A report from out-of-town-but-not-too-far:
• The Macintosh, in Charleston. Chef Jeremiah Bacon, who also heads up sibling Oak Steakhouse and turns up frequently on best-Southern-chef lineups, is a native of nearly Johns Island, and brings that Lowcountry cred (along with a Culinary Institute of America background and a resume dotted with Per Se and Le Bernardin) to the Southernisms here. There’s also “Bacon Happy Hour,” offering a rotation of pork-based bites and drink specials 5-7 p.m. weekdays!
Don’t miss seafood charcuterie, novel but also tasty (especially the pile o’ crabmeat-like grouper head terrine and swordfish bologna), served with pickled pepper tartar sauce and a few fried pickles (though they’re battered too heavily for the lightness of the rest of the board) and the poulet rouge.
This heritage chicken comes with light sweet potato gnocchi, made Parisian style (meaning a choux paste base, rather than the Italian way of just potato and flour, sometimes egg) and a marvelous supporting cast: country ham, kale, pickled mushrooms. The menu shifts daily, but these, I’m told, are fairly regular.
The setting is handsome in that King Street woody, simple way (as is the upstairs Cocktail Club, also creative without being crazy and also an Indigo Road restaurant-group business – which did no favors to Charlotte with the awful and short-lived 15 North, but whose Charleston stuff I’ve tried has been well-done).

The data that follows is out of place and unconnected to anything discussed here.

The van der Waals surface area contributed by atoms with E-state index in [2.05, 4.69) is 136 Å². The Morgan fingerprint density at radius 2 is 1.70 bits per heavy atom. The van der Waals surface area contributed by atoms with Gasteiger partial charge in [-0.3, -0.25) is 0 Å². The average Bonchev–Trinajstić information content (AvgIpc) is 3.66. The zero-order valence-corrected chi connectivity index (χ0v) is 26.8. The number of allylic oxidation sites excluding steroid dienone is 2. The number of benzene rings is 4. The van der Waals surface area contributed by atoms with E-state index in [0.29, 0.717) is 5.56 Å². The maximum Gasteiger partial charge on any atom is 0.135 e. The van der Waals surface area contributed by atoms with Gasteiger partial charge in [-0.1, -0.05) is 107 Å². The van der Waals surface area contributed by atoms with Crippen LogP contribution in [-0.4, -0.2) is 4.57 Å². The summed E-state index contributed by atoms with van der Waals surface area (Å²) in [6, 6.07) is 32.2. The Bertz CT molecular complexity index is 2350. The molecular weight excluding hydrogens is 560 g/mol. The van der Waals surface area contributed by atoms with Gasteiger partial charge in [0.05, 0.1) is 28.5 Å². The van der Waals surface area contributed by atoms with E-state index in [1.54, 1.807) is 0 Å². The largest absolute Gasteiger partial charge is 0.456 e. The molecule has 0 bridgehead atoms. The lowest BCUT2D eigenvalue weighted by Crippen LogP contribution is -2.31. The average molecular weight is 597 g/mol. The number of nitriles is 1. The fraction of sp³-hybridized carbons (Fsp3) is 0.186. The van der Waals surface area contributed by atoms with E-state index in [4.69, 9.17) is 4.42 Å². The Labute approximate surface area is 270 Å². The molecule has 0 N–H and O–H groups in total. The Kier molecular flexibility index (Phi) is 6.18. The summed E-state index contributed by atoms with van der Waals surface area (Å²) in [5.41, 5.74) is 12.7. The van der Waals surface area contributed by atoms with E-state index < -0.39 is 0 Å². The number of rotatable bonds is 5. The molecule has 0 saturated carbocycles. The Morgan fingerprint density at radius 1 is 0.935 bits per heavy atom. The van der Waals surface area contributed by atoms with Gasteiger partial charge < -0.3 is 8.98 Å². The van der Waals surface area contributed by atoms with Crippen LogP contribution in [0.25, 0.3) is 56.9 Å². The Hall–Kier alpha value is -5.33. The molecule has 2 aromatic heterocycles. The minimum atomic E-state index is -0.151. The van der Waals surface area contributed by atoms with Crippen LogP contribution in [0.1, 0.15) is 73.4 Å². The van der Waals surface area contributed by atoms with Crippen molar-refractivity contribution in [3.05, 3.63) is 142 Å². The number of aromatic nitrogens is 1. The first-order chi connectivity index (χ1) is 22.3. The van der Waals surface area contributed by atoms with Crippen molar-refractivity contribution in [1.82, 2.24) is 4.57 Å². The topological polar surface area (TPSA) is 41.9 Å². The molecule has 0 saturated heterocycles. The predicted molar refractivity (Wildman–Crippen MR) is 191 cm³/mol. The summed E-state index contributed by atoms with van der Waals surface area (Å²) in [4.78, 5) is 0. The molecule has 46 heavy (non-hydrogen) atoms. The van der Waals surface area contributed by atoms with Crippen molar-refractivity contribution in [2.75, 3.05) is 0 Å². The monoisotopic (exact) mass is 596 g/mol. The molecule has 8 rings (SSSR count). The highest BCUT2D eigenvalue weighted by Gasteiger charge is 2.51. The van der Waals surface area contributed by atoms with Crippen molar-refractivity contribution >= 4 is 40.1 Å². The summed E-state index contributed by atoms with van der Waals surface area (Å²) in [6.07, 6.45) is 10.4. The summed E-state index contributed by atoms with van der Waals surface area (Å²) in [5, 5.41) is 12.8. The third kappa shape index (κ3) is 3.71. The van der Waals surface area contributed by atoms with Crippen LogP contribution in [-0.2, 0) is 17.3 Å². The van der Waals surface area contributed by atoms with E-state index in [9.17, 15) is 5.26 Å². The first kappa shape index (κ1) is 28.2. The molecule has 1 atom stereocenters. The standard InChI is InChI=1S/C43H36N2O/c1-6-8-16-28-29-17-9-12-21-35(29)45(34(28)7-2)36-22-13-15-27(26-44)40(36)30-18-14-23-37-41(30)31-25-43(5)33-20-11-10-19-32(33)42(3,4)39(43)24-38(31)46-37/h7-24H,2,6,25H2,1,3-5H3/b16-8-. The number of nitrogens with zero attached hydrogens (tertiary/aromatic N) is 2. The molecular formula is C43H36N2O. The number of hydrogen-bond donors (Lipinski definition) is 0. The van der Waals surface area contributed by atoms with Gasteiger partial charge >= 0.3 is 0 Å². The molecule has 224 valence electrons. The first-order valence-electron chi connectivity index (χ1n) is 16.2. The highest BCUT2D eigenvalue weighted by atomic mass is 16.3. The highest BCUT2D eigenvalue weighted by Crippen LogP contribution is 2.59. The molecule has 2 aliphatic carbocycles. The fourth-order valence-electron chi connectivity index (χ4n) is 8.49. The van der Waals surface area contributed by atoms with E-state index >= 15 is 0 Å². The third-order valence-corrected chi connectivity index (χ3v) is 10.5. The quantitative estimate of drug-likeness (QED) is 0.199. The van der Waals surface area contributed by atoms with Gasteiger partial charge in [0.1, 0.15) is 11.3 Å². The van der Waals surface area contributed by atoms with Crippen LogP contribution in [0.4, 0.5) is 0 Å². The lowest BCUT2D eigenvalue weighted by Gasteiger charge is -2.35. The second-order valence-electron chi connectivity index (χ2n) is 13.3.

Bacon gets around, too; at the end of this month, he’s guest-cheffing at Kevin Gillespie’s (you may remember him from “Top Chef”) Gunshow in Atlanta.
479B King St., Charleston; entrees about $25 to $31; 843-789-4299; www.themacintoshcharleston.com.
• Crafted: The Art of Tacos, in Greensboro. I’ve been trying to get here forever, and not just because of the refreshing subhead: “We are not a Mexican restaurant. We Are a Taco Joint!” Chef-owner Kristina Fuller ran (with her mother, Rhonda) the fine-dining/fusion Bistro at Adams Farm for several years before opening this, and word is there’s a new “Crafted: The Art of ... ” coming, the subject of which (not tacos) is a secret even from the staff. The Triad City Beat paper has reported it’s to open Jan. 1, in conjunction with a new Preyer Brewing Company brewery.
Here, Fuller plays with all manner of influences, from Korean and Middle Eastern to a slew of Latin American cuisines.
The pulled pork taco with Korean red sauce and sparked with red onion relish (“The Wayfarer”) is a winner, as is “The Messenger”: chorizo with scrambled egg, potato and avocado, with plenty of queso crumbled on top. You can opt for build-your-own, but let Fuller’s palate guide you if you’re adventurous. My only wish: that the custom tacos came on corn tortillas rather than flour.
The place is attractively rough around the edges, from a long, spare entry hall – where you can watch meats cooking, tacos coming together and dishes being washed all at once in the galley to your left – to the custom-cut T-shirts staffers wear, to the colorful artwork and chalkboard listing a nice range of beers on tap, and a by-the-way note at the bottom next to the PBR: “Buy a round for the kitchen for $6.” Do it.
219-A S. Elm St., Greensboro; entrees about $6 to $12, and the place just started serving lunch as well as dinner; 336-273-0030; craftedtheartofthetaco.com.